middle east, muslims, politics

The Meaning of “Mecca_live”

Published by The Islamic Monthly on August 6th, 2015

The Kingdom of Saudi Arabia isn’t exactly known for its openness. The powerful Saudi monarchy, which exercise significant regional and global influence, are heads of a state that has yet to address a number of critical human rights problems afflicting its society, and thus drawing criticism the world over. Saudi Arabia has long been a natural point of reference for those concerned with the implementation unreasonably punitive practices in the modern world.

Yet, in an ironic twist, the kingdom was involved a rather unlikely event this July when Snapchat, the popular online video-sharing platform, decided to focus their popular “Live Story” feature on the city of Mecca, Islam’s most important and holiest geographical site. Since its introduction last year, the feature splices together users’ submitted videos of a particular place into a single video comprised of the best footage. The Mecca “Live Story” video showed Muslims of all backgrounds inside Mecca at various stages of their visit, providing a rare glimpse of what actually happens inside the city to non-Muslims, who cannot enter.

The subsequent online response to Snapchat’s decision was significant and overwhelmingly positive. For a brief while, Saudi Arabia’s reputation as a stagnant theocracy was eclipsed by the prevailing sensation that used video and social media to narrate lived Islam into many people’s consciousness. That this act of online openness occurred inside a monarchy known, among other things, for not allowing women to drive, illuminates the dislocations between Saudi Arabia’s image and its actual reality.

Things become a lot clearer when one sees that Snapchat’s decision to feature Mecca was prompted primarily by a huge online campaign that essentially lobbied the social media giant to feature Islam’s holiest city. The campaign took place during Ramadan, when millions of worshippers flock to Mecca to perform Umrah, which is similar to the Hajj pilgrimage, but can be made anytime of the year. 300,000 people tweeted Snapchat with the hashtag “Mecca_live” in an effort to have Mecca featured on “Live Story.” Millions of Muslims and non-Muslims then tweeted their appreciation to Snapchat afterwards, thanking the video platform for essentially live-streaming the joyous atmosphere inside the city.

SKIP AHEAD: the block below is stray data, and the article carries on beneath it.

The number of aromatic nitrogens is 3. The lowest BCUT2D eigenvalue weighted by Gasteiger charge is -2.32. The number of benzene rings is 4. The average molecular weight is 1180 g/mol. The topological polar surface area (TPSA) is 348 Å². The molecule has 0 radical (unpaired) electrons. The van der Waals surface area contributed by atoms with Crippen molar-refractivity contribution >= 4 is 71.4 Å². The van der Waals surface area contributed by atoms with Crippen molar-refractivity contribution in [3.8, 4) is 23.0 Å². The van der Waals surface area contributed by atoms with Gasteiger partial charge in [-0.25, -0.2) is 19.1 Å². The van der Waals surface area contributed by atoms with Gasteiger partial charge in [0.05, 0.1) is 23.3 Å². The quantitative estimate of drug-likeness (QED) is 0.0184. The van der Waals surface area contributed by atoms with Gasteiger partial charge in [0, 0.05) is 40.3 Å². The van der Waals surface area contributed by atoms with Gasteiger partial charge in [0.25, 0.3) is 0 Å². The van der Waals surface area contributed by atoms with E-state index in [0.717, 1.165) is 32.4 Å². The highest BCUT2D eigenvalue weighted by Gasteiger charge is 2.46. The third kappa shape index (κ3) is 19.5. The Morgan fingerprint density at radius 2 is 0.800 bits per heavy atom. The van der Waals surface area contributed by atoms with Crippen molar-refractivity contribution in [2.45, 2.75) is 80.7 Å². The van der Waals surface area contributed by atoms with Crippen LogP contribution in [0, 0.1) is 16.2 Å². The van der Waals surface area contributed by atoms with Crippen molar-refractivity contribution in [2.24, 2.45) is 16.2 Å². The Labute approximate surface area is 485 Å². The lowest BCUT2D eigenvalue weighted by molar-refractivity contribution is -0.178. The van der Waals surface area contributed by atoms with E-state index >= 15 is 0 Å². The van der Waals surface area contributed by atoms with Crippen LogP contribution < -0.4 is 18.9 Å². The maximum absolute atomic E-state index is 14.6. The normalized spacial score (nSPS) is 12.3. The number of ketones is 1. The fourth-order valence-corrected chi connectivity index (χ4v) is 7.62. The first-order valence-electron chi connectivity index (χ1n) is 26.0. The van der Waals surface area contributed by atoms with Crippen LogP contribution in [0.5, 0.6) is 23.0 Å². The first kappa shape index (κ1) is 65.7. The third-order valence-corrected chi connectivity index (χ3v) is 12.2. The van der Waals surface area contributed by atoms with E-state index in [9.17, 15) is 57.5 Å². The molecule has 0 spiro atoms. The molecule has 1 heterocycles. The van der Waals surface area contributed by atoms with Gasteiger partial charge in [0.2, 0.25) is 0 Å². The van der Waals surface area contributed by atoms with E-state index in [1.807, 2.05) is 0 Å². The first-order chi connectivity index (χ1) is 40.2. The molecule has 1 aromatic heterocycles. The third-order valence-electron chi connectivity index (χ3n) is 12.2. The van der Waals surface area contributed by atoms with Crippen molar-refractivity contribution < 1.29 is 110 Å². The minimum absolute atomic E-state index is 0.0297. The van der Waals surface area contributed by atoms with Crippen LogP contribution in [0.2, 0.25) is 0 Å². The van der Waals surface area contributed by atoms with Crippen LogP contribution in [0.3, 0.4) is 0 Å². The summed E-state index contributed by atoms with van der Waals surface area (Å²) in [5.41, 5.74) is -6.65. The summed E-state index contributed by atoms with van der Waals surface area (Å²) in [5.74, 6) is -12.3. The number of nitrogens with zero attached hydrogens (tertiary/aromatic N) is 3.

Ahmed’s Attempt

Like most campaigns and initiatives, the idea to launch something special usually starts within the mind of an individual. This seems especially true for online campaigns involving social media, and the “Mecca_live” sensation is a good example. Enter Ahmed Aljbreen, a young Saudi digital entrepreneur and founder of Smaat Co., one of the country’s largest social media marketing companies. Days into Ramadan 2015, he had a wild thought that, as it turns out, wasn’t all that wild after all.

“The whole thing really began when I though that we need to convey that Islam is a peaceful religion to the younger generation,” Aljbreen says in an interview. “I think that Snapchat is the best medium to reach out to them anywhere in the world.” He says that the onus is now on Muslims, especially the youth who’re familiar with social media, to help reduce the world’s confusions and misconceptions of Islam.